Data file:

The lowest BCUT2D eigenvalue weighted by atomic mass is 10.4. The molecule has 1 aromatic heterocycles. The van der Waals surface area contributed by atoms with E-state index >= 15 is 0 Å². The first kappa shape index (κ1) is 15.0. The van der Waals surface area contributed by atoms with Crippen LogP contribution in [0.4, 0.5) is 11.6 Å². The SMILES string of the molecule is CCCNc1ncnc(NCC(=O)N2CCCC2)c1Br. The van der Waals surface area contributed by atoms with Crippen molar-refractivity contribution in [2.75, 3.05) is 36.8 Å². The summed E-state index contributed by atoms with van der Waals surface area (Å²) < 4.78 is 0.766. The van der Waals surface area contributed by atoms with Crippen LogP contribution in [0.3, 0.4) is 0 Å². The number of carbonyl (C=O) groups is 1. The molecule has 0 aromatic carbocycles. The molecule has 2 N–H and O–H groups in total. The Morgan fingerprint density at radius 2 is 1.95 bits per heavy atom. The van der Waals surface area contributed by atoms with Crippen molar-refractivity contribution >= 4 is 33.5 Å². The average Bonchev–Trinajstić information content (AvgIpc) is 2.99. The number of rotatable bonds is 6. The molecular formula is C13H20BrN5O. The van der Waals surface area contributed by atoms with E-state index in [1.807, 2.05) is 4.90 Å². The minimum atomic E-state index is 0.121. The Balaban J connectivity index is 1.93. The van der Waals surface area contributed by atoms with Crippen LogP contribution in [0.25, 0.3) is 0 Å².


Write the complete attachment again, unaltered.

The lowest BCUT2D eigenvalue weighted by atomic mass is 10.4. The molecule has 1 aromatic heterocycles. The van der Waals surface area contributed by atoms with E-state index >= 15 is 0 Å². The first kappa shape index (κ1) is 15.0. The van der Waals surface area contributed by atoms with Crippen LogP contribution in [0.4, 0.5) is 11.6 Å². The SMILES string of the molecule is CCCNc1ncnc(NCC(=O)N2CCCC2)c1Br. The van der Waals surface area contributed by atoms with Crippen molar-refractivity contribution in [2.75, 3.05) is 36.8 Å². The summed E-state index contributed by atoms with van der Waals surface area (Å²) < 4.78 is 0.766. The van der Waals surface area contributed by atoms with Crippen LogP contribution in [0.3, 0.4) is 0 Å². The number of carbonyl (C=O) groups is 1. The molecule has 0 aromatic carbocycles. The molecule has 2 N–H and O–H groups in total. The Morgan fingerprint density at radius 2 is 1.95 bits per heavy atom. The van der Waals surface area contributed by atoms with Crippen molar-refractivity contribution >= 4 is 33.5 Å². The average Bonchev–Trinajstić information content (AvgIpc) is 2.99. The number of rotatable bonds is 6. The molecular formula is C13H20BrN5O. The van der Waals surface area contributed by atoms with E-state index in [1.807, 2.05) is 4.90 Å². The minimum atomic E-state index is 0.121. The Balaban J connectivity index is 1.93. The van der Waals surface area contributed by atoms with Crippen LogP contribution in [0.25, 0.3) is 0 Å².